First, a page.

Non-kitschy souvenirs you can buy in Italy

Non-kitschy souvenirs you can buy in Italy

Forget replica plastic gondolas, bottle openers shaped like Michelangelo’s “David” or other trinkets hailing from the kitsch souvenir industry and concentrate on wholesome Italian crafts next time you’re shopping on holiday.

The souvenir business is worth more than 700-million euros in Italy alone, but this doesn’t mean just Colosseum snow globes, miniature Duomos, or magnets depicting the bridges of Venice. Italy offers much more when it comes to travel memorabilia, and we’ve got your shopping list covered!

Firstly, any foodie will want to pack wine, liquors, cold cuts, parmesan, and many more delicacies, yet food export is neither straightforward nor allowed in many countries, so we’ve compiled a list of artisanal, quintessentially Italian souvenirs according to ten different regions, all of which suit every budget, taste, and traveler visiting the Bel Paese.


Here the choice of gourmet souvenirs is pretty much endless, though one could not visit this region without sampling some of its local wines. Barolo, Barbaresco, Barbera – there’s a grape for every budget and every palate. Piedmont’s capital, Turin, is also famed for its chocolate; head to Venchi or Guido Gobino for some of the best available. Looking for something even more refined? White truffle hails from Alba, in Piedmont, and while it does not travel well, products containing white truffles do: truffle salami, truffle oil, truffle spread… Or maybe combine two typical produces and invest in a jar of Piedmontese rice with dried porcini, for an Italian version of instant risotto.


When in Lombardy there are two important shopping experiences you mustn’t miss. The first is a spree in the shopping district in Milan – the famed Quadrilatero d’Oro is home to all the high fashion boutiques, and where better to buy an investment piece if not in its place of origin? The second is equally enjoyable, but further afield from the regional capital. Head to the Franciacorta region, sample the what is often revered as Italy’s finest sparkling wine produced via the Champagne method. Bring back a bottle of Ca’ del Bosco or Bellavista to share with your friends or open on a special occasion.


One of the most beautiful cities in Italy, and one of the most particular in the world, Venice has a lot to offer on the souvenir front. Steer clear of those miniature plastic gondolas and mass-produced carnival masques and head to the cobbled streets for some true Venetian artifacts. As well as glass blown trinkets and souvenirs available on the island of Murano, Venice houses some beautiful artisanal glass boutiques stocking more unique pieces. Lace is also a typical artisanal product which hails from Burano, another one of the outer islands.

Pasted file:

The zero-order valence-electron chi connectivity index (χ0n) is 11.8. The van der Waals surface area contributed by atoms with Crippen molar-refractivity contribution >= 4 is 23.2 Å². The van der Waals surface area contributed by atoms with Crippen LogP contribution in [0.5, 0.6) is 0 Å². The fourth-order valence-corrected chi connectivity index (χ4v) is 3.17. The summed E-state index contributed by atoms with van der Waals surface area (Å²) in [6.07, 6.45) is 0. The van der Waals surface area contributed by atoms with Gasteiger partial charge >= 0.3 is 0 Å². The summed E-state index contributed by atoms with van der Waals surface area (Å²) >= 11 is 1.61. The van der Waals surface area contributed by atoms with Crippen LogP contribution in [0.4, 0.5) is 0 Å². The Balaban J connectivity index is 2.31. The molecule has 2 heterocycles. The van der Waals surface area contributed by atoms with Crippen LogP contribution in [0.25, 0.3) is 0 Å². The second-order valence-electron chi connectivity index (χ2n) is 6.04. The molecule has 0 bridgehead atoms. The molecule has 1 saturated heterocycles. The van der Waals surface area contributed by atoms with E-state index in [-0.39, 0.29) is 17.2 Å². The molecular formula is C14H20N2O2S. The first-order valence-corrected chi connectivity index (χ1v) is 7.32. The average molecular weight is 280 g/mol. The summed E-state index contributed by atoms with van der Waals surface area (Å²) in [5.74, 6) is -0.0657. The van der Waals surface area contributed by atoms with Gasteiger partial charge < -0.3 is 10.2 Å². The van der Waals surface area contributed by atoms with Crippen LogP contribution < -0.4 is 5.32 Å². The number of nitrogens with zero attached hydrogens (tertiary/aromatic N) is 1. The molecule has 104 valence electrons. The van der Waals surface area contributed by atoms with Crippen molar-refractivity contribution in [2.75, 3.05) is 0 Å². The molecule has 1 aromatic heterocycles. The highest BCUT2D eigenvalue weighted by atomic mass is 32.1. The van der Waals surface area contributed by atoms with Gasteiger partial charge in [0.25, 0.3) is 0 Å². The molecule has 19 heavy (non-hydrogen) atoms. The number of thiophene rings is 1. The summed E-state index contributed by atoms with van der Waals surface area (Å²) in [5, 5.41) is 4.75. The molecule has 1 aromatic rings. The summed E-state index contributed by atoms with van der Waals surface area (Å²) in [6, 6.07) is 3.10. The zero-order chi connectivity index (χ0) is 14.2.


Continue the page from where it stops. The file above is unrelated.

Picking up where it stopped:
One of the richest regions in Italy in terms of tourism, Campania also plenty for those looking to take home a little something to remind them of their trip. If you go to the island of Capri, then a pair of artisanal sandals made on the spot are both useful and a timeless fashion statement. The beautifully white Capodimonte ceramics are unique to the region while colorful majolica can be picked up on the Amalfi Coast. Also, hailing from the Costiera and definitely worth packing in your suitcase, is artisanal limoncello, and if you head to Naples make your way to Via San Gregorio Armeno and choose a hand-crafted (and sometimes profane) nativity statuette.


Its diverse landscape and singular history make Sicily one of the most interesting regions to visit in Italy, and home to unique artifacts. In Caltagirone, make sure to stop at one of the many ceramic workshops and choose a colorful bowl or Moor-head vase to take home with you. When in Palermo, hunt down a Sicilian Pupi, the marionettes fashioned in the form of a knight, protagonists of the Sicilian Pupi Theatre. Also typical of the region are hand-woven baskets and tombolo lace.


Typical of its insular culture, Sardinia has a number of unique artisanal traditions ripe for souvenir shopping. Collectors will appreciate the long tradition of Sardinian knives, while the romantics should opt for a gold filigree Sardinian wedding ring, steeped in tradition and legend. The Mamuthones di Mamoiada, grotesque masques of the Sardinian carnival make for an unusual souvenir and a real talking point. In keeping with Sardinia’s sheep farming traditions, local wool carpets with pretty geometric shapes and bright colors are a way to support local artisans. Last but by no means least – pick up a bottle of Mirto, Sardinia’s typical liquor.

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